"(a) Evidence of specific instances of the victim's sexual conduct, opinion evidence of the victim's sexual conduct, and reputation evidence of the victim's sexual conduct may be admitted under Sections 21.02 through 21.05 of this code (rape, aggravated rape, sexual abuse, and aggravated sexual abuse) only if, and only to the extent that, the judge finds that the evidence is material to a fact at issue in the case and that its inflammatory or prejudicial nature does not outweigh its probative value. "(b) If the defendant proposes to ask any question concerning specific instances, opinion evidence, or reputation evidence of the victim's sexual conduct, either by direct examination or cross-examination of any witness, the defendant must inform the court out of the hearing of the jury prior to asking any such question. After this notice, the court shall conduct an in camera hearing, recorded by the court reporter, to determine whether the proposed evidence is admissible under Subsection (a) of this section. The court shall determine what evidence is admissible and shall accordingly limit the questioning. The defendant shall not go outside these limits nor refer to any evidence ruled inadmissible in camera without prior approval of the court without the presence of the jury. "(c) The court shall seal the record of the in camera hearing required in Subsection (b) of this section for delivery to the appellate court in the event of an appeal. "(d) This section does not limit the right of the state or the accused to impeach credibility by showing prior felony convictions nor the right of the accused to produce evidence of promiscuous sexual conduct of a child 14 years old or older as a defense to rape of a child, sexual abuse of a child, or indecency with a child. If evidence of a previous felony conviction involving sexual conduct or evidence of promiscuous sexual conduct is admitted, the court shall instruct the jury as to the purpose of the evidence and as to its limited use." [Added by Acts 1975, 64th Leg., p. 477, ch. 203, § 3, eff. Sept. 1, 1975.] (Hereinafter referred to as § 21.13.)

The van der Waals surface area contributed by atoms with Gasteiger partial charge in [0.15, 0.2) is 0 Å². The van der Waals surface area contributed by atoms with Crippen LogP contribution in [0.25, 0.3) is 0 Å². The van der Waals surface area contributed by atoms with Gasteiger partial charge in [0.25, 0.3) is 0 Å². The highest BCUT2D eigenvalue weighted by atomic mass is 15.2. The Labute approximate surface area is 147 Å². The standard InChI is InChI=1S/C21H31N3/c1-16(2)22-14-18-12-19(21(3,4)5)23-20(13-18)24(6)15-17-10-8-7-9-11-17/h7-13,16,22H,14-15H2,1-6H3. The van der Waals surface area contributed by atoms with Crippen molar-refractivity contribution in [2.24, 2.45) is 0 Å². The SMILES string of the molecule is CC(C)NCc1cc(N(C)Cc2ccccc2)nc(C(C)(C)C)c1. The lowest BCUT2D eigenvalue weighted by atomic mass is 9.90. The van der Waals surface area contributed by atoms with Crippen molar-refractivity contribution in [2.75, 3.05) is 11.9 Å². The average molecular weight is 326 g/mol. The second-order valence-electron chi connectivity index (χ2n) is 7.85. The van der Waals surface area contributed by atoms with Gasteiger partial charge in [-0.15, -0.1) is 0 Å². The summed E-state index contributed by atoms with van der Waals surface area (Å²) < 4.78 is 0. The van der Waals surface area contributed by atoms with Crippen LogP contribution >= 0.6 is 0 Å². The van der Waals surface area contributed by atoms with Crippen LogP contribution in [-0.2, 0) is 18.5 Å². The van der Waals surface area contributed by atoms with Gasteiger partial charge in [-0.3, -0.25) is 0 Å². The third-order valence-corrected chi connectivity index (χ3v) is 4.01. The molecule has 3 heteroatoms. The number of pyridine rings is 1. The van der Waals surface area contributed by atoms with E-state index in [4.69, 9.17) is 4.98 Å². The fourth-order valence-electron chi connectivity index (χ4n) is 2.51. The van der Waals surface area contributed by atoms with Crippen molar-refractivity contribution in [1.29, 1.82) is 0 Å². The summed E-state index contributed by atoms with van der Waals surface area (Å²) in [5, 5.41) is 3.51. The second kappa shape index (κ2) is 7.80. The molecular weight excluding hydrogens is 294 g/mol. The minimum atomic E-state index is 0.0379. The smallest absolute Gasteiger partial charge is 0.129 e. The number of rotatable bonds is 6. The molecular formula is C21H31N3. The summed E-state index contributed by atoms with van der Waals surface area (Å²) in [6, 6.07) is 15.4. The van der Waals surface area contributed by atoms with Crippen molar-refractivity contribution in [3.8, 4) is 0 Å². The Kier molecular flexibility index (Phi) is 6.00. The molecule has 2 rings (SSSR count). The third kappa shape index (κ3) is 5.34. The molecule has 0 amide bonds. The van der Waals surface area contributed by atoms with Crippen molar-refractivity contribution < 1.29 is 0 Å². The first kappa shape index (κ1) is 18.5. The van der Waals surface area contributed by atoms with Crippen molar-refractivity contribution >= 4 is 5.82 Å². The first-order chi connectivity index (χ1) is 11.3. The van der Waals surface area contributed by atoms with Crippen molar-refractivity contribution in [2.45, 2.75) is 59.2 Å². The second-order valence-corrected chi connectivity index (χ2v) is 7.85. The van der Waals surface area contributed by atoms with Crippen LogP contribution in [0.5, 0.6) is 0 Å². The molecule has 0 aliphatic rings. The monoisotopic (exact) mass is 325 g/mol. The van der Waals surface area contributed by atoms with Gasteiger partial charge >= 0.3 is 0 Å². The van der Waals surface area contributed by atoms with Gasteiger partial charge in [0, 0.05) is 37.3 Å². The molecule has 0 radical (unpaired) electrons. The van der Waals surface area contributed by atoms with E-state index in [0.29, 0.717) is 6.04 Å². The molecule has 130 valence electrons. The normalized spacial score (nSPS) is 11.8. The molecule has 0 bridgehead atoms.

*929 Before 1975, Texas had no statute concerning the admissibility of a rape victim's prior sexual conduct. The law concerning the admissibility of such evidence was developed by the courts. In enacting § 21.13, Texas joined Congress and many other states in enacting rape shield laws. See generally Berger, Man's Trial, Woman's Tribulation: Rape Cases In the Courtroom, 77 Colum.L.Rev. 1 (1977); Weddington, Rape Law In Texas: H.B. 284 and the Road to Reform, 4 Am.J.Crim.L. 1 (1975).

In Bell v. Harrison, 670 F.2d 656, 658 (6th Cir.1982), the Court wrote:

"The rationale behind these statutes is that evidence of a rape victim's prior sexual activity is of dubious probative value and relevance and is highly embarrassing and prejudicial. Often such evidence has been used to harass the prosecuting victim. Sponsors of these statutes assert that they encourage victims of sexual assault to report the crimes without fear of having their past sexual history exposed to the public."

There can be little doubt that § 21.13 represents an explicit legislative decision to eliminate trial practices which may have effectually frustrated society's vital interest in the prosecution of sexual crimes.

The standard of admissibility of evidence under § 21.13 has two parts. First, the evidence must be material to an issue in the case, and secondly, even if the court finds the evidence is material to an issue in the case, its inflammatory or prejudicial nature must not outweigh its probative value. See and cf. State v. Herrera, 92 N.M. 7, 582 P.2d 384 (Ct. of Appeals 1978) (cert. den. 1978).

If a defendant claims a victim's past sexual conduct is relevant, it is up to the defendant to make a preliminary showing that the issue is material to an issue in the case. This is not raised by merely asserting that it is so. There must be a showing of a reasonable basis for believing that the past sexual conduct is pertinent. If there is no such showing, questions concerning past sexual conduct are to be excluded. If such a showing of relevancy is made, the balancing test of § 21.13 is to be applied in determining admissibility.

In Baylor Law Review, Vol. 31, p. 317, RapeAdmissibility of Victim's Prior Sexual Conduct: What is the Law in Texas?, it was written: